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Kensington Palace announced today that Harry and Meghan, who are expecting their first child together later this month, have made the 'personal decision' to stay out of the public eye for the first few days of their baby's life.
The statement said: "The Duke and Duchess of Sussex are very grateful for the goodwill they have received from people throughout the United Kingdom and around the world as they prepare to welcome their baby.
"Their Royal Highnesses have taken a personal decision to keep the plans around the arrival of their baby private.
"The Duke and Duchess look forward to sharing the exciting news with everyone once they have had an opportunity to celebrate privately as a new family."
The news comes just days after The Sun revealed that the Duchess of Sussex is expected to break a four-decade royal tradition by shunning the Lindo Wing of St Mary's Hospital in London, where her sister-in-law the Duchess of Cambridge gave birth to her three children.
She is also said to have 'snubbed' the Queen's doctors in the lead-up to the birth of her first child, as she reportedly doesn't want the "men in suits" to deliver her baby.
Royal historian Kate Williams spoke to Channel 5 News to explain that the Duchess does not have to follow any royal birth protocol, due to the baby only being a 'minor royal' and not an heir to the throne like the Cambridge's kids.
"Strictly speaking, there isn't a royal protocol. There's been lots of coverage saying Meghan is wrong and snubbing the Queen's doctors. We don't know she has.
"The Queen, for example, when she gave birth, she gave birth at Buckingham Palace and had a home birth - a home caesarian.
"So, there are lots of royal women who have not even broken tradition but made their own choices throughout history as to exactly what they want.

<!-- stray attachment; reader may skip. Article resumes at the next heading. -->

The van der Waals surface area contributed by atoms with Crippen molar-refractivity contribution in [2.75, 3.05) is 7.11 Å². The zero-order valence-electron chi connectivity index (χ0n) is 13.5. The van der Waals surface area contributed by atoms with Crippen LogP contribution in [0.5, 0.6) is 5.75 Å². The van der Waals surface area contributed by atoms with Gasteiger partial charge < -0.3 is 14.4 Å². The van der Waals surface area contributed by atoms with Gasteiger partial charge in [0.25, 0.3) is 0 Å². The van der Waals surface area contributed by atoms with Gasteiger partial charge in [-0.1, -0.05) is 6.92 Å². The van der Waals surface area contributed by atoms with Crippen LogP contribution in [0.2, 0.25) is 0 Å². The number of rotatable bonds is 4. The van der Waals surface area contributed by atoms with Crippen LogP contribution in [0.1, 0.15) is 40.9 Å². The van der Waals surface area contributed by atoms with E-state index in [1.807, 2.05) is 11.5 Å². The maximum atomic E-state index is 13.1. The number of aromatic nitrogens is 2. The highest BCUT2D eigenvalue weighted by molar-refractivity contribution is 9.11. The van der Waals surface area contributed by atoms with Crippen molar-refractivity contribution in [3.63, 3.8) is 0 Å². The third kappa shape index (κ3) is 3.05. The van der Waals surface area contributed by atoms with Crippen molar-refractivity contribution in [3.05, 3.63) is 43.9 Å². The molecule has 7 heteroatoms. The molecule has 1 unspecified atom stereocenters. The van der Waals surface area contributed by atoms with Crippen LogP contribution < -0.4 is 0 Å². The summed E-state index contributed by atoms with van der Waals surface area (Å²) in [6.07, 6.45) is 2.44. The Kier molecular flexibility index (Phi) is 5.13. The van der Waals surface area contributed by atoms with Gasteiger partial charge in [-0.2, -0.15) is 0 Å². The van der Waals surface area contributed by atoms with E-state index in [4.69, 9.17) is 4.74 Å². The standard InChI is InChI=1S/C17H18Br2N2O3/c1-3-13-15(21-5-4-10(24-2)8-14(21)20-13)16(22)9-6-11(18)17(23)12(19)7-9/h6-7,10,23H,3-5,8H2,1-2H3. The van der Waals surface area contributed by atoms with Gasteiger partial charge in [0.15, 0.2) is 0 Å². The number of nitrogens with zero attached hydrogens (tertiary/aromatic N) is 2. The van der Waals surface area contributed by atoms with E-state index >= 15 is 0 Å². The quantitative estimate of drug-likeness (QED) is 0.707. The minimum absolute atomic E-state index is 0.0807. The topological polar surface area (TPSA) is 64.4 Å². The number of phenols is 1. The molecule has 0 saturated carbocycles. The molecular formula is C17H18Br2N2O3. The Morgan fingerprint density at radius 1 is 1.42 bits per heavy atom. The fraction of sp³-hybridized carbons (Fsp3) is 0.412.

"Meghan Markle is being unjustly criticised when lots of royal women have made their own choice about how they give birth."
In the final days of her pregnancy, Meghan Markle, 37, has appointed her own delivery team, led by a female doctor.
The royal household's gynaecologists Alan Farthing and Guy Thorpe-Beeston, who specialise in high-risk childbirth, were present at the births of all three of William and Kate's children but will only play a 'minor role' in the delivery of Meghan's first baby (according to royal protocol, the doctors cannot be excluded from the process entirely and will step in if anything goes wrong).
Royal baby update :baby: : Harry and Meghan have decided to keep plans around the arrival of their first baby private for now, but will facilitate a photocall around two days afterwards.
- Rebecca English (@RE_DailyMail) April 11, 2019
Royal correspondent Rebecca English also tweeted about the fact that Baby Sussex may well appear on Harry and Meghan's new Instagram account, which emerged last week.
She said: "The Duchess of Sussex favours a home birth at Frogmore Cottage (with Prince Harry by her side) when she delivers her first child in just a few weeks. She understands it may not medically be possible, but it's certainly what she plans.
"Harry and Meghan have decided to keep plans around the arrival of their first baby private for now, but will facilitate a photocall around two days afterwards."
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